Lack of federal regulations makes managing pesticides challenging in the US

States that have legalized cannabis have to come up with their own rules for managing pesticides

In the United States, pesticides are regulated by both the federal and state agencies, but because cannabis remains illegal at the federal level, states are left to manage how to regulate pesticide use on cannabis.

With a federal framework that criminalizes cannabis and an informal policy that de-prioritizes enforcement against those following state law, the U.S. finds itself in a difficult position. This means that states are implicitly allowed to legalize cannabis production, while at the same time remaining blocked from the assistance of federal agencies such as the EPA and FDA.

This concern is addressed by a new report published in the International Journal of Drug Policy by Dr. Todd Subritzky, Simone Pettigrew and Simon Lenton.

The authors analyzed the situation in Colorado, which in 2014 was the first jurisdiction in the world to legalize the production and commercialization of recreational cannabis. A task force report that predated the legislation raised concerns about pesticide contamination, pointing to the problems plaguing the existing black market.

The incentive for using pesticides is understandable, as cannabis is vulnerable to parasites (see a lift report were we analyzed the recent case of roundworm infestations in China). In addition, even under legal circumstances, insurance companies usually refuse to cover damages incurred by pests.

But pesticides can pose a significant threat to public health. A 2013 study showed that smoking through a water pipe can filter pesticide residues from smoke, whereas unfiltered glass pipes allow the transfer of 60 to 70% of these to smoke. More concerning is the case of concentrated extracts used for oils, waxes, and edibles. A 2015 report from the Cannabis Safety Institute showed that cannabinoid extraction processes intensify the levels of pesticides in the final product, up to 10 times the original concentration.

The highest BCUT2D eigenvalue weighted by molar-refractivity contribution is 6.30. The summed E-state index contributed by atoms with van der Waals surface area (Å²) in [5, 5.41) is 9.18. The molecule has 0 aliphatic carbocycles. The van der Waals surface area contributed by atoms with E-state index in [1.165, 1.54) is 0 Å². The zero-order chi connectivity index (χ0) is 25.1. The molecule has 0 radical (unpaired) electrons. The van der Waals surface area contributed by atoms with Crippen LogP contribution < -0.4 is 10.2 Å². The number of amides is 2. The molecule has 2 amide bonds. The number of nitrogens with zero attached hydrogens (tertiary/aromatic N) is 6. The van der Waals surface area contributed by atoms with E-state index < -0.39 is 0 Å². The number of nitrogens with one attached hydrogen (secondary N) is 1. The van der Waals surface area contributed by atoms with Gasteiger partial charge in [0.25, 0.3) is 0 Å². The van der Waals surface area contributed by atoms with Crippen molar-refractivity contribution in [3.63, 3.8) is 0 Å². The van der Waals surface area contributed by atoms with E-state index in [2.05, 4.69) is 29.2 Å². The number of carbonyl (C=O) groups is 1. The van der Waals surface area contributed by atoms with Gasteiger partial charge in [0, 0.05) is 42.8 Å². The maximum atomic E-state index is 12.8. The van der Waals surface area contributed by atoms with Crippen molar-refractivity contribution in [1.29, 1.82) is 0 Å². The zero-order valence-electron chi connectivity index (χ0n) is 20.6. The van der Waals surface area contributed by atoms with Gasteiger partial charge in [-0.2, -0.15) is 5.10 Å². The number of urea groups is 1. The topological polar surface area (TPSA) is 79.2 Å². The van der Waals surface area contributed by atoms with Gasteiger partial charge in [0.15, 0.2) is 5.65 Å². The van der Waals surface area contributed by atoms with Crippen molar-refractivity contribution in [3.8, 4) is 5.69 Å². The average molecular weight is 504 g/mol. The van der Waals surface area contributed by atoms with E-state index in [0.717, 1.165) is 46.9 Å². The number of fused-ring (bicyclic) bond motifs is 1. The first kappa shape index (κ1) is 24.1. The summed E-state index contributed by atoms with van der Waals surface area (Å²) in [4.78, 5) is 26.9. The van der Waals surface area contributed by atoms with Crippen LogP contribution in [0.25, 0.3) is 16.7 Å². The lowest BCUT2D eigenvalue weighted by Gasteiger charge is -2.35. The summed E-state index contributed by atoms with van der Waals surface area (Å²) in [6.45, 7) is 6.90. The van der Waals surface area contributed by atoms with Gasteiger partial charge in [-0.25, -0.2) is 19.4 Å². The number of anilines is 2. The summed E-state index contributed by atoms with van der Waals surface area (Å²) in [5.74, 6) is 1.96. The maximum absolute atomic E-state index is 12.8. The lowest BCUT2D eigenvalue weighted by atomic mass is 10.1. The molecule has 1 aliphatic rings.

Two common pesticides found to be 10x more abundant in concentrates than in cannabis flowers (source)

The use of other products—such as plant growth regulators—that are not traditionally seen as pesticides is also of concern. These are used to produce shorter and more uniform plants with a higher density of flowers per plant, and are common in commercial and personal cannabis crops. Often, growers are unaware of their use, as they might not be listed on the labels of commercial cannabis fertilizers. According to a few studies referenced by the authors, plant growth regulators have been linked to problems of infertility, liver damage and cancer. Currently no growth regulator is accepted for human consumption.

One of the major issues that still goes unresolved by the Colorado legislation is the listing of pesticides and other chemicals that are allowed or forbidden for cannabis cultivation. It is usual for states to take assistance from federal agencies in this matter, but as stated earlier, this is not permitted for cannabis. As Whitney Cranshaw, a pesticide expert from the Colorado State University explained to The Cannabist: “There is no federal agency that will recognize this as a legitimate crop. . . . Pest-management information regarding this crop devolves to Internet chats and hearsay.”

A difficult balance must be struck between protecting crops from pest attacks and ensuring the public health of consumers and plant cultivation workers. One of the main advantages of legalization is that issues such as this one come out in the open, where they can be tackled with society's best resources.

Featured image by Jeff Vier.

In this article


Join the Conversation